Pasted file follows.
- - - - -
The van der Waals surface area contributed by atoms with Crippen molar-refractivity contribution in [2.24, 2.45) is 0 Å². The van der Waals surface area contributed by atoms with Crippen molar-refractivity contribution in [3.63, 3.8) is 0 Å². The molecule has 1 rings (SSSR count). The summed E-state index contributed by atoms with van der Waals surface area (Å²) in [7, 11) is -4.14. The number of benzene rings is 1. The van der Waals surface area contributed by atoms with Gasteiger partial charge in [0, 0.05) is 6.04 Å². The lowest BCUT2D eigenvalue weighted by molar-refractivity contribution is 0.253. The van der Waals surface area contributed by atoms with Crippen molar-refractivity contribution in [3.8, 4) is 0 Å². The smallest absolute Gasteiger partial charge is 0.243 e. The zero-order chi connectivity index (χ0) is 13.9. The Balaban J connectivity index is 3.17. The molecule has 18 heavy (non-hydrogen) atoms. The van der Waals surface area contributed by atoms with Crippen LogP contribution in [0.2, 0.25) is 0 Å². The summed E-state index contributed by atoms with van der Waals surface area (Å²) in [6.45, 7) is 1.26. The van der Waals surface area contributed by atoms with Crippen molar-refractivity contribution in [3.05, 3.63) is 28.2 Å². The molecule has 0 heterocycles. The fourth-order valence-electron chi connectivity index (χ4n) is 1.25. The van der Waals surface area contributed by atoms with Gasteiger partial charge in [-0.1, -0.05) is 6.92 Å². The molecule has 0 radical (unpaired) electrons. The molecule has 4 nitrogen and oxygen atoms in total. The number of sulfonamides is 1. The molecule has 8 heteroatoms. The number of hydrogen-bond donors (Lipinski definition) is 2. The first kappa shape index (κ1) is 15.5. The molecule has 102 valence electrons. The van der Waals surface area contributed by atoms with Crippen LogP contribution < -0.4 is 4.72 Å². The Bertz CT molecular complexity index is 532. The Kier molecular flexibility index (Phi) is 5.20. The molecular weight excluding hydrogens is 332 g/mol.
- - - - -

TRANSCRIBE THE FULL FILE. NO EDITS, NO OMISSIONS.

The van der Waals surface area contributed by atoms with Crippen molar-refractivity contribution in [2.24, 2.45) is 0 Å². The van der Waals surface area contributed by atoms with Crippen molar-refractivity contribution in [3.63, 3.8) is 0 Å². The molecule has 1 rings (SSSR count). The summed E-state index contributed by atoms with van der Waals surface area (Å²) in [7, 11) is -4.14. The number of benzene rings is 1. The van der Waals surface area contributed by atoms with Gasteiger partial charge in [0, 0.05) is 6.04 Å². The lowest BCUT2D eigenvalue weighted by molar-refractivity contribution is 0.253. The van der Waals surface area contributed by atoms with Crippen molar-refractivity contribution in [3.8, 4) is 0 Å². The smallest absolute Gasteiger partial charge is 0.243 e. The zero-order chi connectivity index (χ0) is 13.9. The Balaban J connectivity index is 3.17. The molecule has 18 heavy (non-hydrogen) atoms. The van der Waals surface area contributed by atoms with Crippen LogP contribution in [0.2, 0.25) is 0 Å². The summed E-state index contributed by atoms with van der Waals surface area (Å²) in [6.45, 7) is 1.26. The van der Waals surface area contributed by atoms with Crippen molar-refractivity contribution in [3.05, 3.63) is 28.2 Å². The molecule has 0 heterocycles. The fourth-order valence-electron chi connectivity index (χ4n) is 1.25. The van der Waals surface area contributed by atoms with Gasteiger partial charge in [-0.1, -0.05) is 6.92 Å². The molecule has 0 radical (unpaired) electrons. The molecule has 4 nitrogen and oxygen atoms in total. The number of sulfonamides is 1. The molecule has 8 heteroatoms. The number of hydrogen-bond donors (Lipinski definition) is 2. The first kappa shape index (κ1) is 15.5. The molecule has 102 valence electrons. The van der Waals surface area contributed by atoms with Crippen LogP contribution < -0.4 is 4.72 Å². The Bertz CT molecular complexity index is 532. The Kier molecular flexibility index (Phi) is 5.20. The molecular weight excluding hydrogens is 332 g/mol.